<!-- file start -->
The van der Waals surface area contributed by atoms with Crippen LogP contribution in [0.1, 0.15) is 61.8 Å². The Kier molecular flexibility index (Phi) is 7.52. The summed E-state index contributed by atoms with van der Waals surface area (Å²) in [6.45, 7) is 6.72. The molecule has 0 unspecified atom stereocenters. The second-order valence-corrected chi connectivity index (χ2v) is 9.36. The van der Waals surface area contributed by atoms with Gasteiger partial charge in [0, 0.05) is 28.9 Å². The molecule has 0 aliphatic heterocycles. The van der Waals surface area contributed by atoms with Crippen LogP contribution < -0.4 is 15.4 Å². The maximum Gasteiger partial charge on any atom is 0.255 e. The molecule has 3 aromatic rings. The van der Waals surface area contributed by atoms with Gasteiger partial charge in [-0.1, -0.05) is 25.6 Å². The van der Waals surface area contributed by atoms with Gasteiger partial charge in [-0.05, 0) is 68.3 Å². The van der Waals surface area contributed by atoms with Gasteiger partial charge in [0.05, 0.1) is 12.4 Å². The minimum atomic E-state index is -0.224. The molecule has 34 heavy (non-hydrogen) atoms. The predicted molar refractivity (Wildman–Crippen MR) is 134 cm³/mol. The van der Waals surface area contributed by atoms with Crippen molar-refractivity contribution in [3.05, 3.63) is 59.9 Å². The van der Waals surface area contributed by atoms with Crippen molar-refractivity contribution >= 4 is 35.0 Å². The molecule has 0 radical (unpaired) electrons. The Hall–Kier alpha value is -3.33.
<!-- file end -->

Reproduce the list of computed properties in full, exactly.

The van der Waals surface area contributed by atoms with Crippen LogP contribution in [0.1, 0.15) is 61.8 Å². The Kier molecular flexibility index (Phi) is 7.52. The summed E-state index contributed by atoms with van der Waals surface area (Å²) in [6.45, 7) is 6.72. The molecule has 0 unspecified atom stereocenters. The second-order valence-corrected chi connectivity index (χ2v) is 9.36. The van der Waals surface area contributed by atoms with Gasteiger partial charge in [0, 0.05) is 28.9 Å². The molecule has 0 aliphatic heterocycles. The van der Waals surface area contributed by atoms with Crippen LogP contribution < -0.4 is 15.4 Å². The maximum Gasteiger partial charge on any atom is 0.255 e. The molecule has 3 aromatic rings. The van der Waals surface area contributed by atoms with Gasteiger partial charge in [-0.1, -0.05) is 25.6 Å². The van der Waals surface area contributed by atoms with Gasteiger partial charge in [-0.05, 0) is 68.3 Å². The van der Waals surface area contributed by atoms with Gasteiger partial charge in [0.05, 0.1) is 12.4 Å². The minimum atomic E-state index is -0.224. The molecule has 34 heavy (non-hydrogen) atoms. The predicted molar refractivity (Wildman–Crippen MR) is 134 cm³/mol. The van der Waals surface area contributed by atoms with Crippen molar-refractivity contribution in [3.05, 3.63) is 59.9 Å². The van der Waals surface area contributed by atoms with Crippen molar-refractivity contribution >= 4 is 35.0 Å². The molecule has 0 radical (unpaired) electrons. The Hall–Kier alpha value is -3.33.